Gold Market Update
There are a lot of conflicting opinions being bandied about regarding the outlook for Precious Metals prices, as many readers will no doubt be aware, and when this occurs, it is usually a symptom of a trading range situation.
At a time like this we need to stand back and look at the big picture. We will therefore start by considering the very long-term gold chart that goes way back to the early 1970's, and thus includes two bull markets, the great 70's bull market and the current one.
On this weekly chart it is clear that if we classify the vertical ascent of the late 70's as a "Spike", then the recent runup, which looks tame by comparison, can fairly be described as a "Spikelet", and when you factor in inflation in the intervening years it is certainly "nothing to write home home about". In fact gold only really broke out when it crossed the $500 line - where there was substantial resistance arising from the 1983 and 1987 highs. This former resistance is now, of course, a zone of support. The relatively modest nature of the spikelet is emphasized by the MACD indicator, which shows that although an overbought situation developed, it was nowhere near as extreme as that in 1979. Gold has nevertheless stopped for a breather following the peak at about $720, and the big question now is whether what we are seeing now is a healthy consolidation/reaction, or whether it's all over bar the counting.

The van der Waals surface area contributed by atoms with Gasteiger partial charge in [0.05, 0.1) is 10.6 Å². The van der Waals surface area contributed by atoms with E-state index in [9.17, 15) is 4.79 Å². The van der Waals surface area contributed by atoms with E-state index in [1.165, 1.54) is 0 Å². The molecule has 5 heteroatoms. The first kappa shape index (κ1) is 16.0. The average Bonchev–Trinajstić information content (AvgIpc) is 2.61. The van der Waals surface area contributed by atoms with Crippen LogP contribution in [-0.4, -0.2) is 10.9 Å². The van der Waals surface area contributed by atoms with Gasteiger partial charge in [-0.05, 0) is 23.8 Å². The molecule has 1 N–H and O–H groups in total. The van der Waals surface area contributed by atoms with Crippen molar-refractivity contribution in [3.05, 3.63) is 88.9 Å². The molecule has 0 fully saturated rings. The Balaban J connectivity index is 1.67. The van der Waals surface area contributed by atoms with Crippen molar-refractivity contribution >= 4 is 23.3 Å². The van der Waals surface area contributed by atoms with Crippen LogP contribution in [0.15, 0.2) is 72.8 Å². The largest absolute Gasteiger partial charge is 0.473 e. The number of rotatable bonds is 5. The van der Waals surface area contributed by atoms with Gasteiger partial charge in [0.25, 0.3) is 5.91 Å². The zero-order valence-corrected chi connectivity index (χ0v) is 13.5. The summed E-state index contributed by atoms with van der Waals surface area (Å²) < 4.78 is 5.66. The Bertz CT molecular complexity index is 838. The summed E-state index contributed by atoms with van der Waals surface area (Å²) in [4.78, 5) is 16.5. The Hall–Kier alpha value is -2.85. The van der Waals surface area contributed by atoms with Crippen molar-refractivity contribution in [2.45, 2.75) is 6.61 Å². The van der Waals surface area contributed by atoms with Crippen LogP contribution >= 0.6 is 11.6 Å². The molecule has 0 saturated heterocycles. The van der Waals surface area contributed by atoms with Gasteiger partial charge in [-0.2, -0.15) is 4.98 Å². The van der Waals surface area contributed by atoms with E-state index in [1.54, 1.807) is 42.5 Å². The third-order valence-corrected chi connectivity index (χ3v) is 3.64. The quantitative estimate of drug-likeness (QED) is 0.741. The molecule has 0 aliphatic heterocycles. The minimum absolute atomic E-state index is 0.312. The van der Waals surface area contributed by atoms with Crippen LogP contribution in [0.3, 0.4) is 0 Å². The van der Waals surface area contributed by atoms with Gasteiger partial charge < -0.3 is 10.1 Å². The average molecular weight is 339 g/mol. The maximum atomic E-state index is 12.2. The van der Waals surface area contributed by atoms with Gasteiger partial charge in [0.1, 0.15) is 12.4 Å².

The answer to this question is implicit in what was written above about gold still only being $120 or so above the breakout line of a 23-year line of resistance. It seems highly unlikely that, given the significance of this breakout, gold will rise a mere $220 or so before the advance peters out and it goes into reverse, especially factoring in inflation. In addition, the breakout was the product of a giant Cup and Handle base pattern that took 9 years to develop, and it would be unusual for such a large base area to generate such a short-lived advance. However, the situation is complicated rather by the odd behaviour of gold stocks, which have marked out a potential "Head-and-Shoulders" top, which we would probably not take too seriously were it not for the fact that many gold stocks exhibited decidedly bearish volume patterns on the recent severe drop.
We therefore conclude, pending additional evidence one way or the other, that gold is currently in a trading range situation. The effective boundaries of this range are the strong support in the $560 - $580 area and resistance approaching $680, shown on the 6-month chart, and it should be noted that there is significant support at $600. While gold remains within these parameters, it will be considered to be range bound. Traders can reverse position at these levels with a close stop to restrict losses in the event of the price crashing them.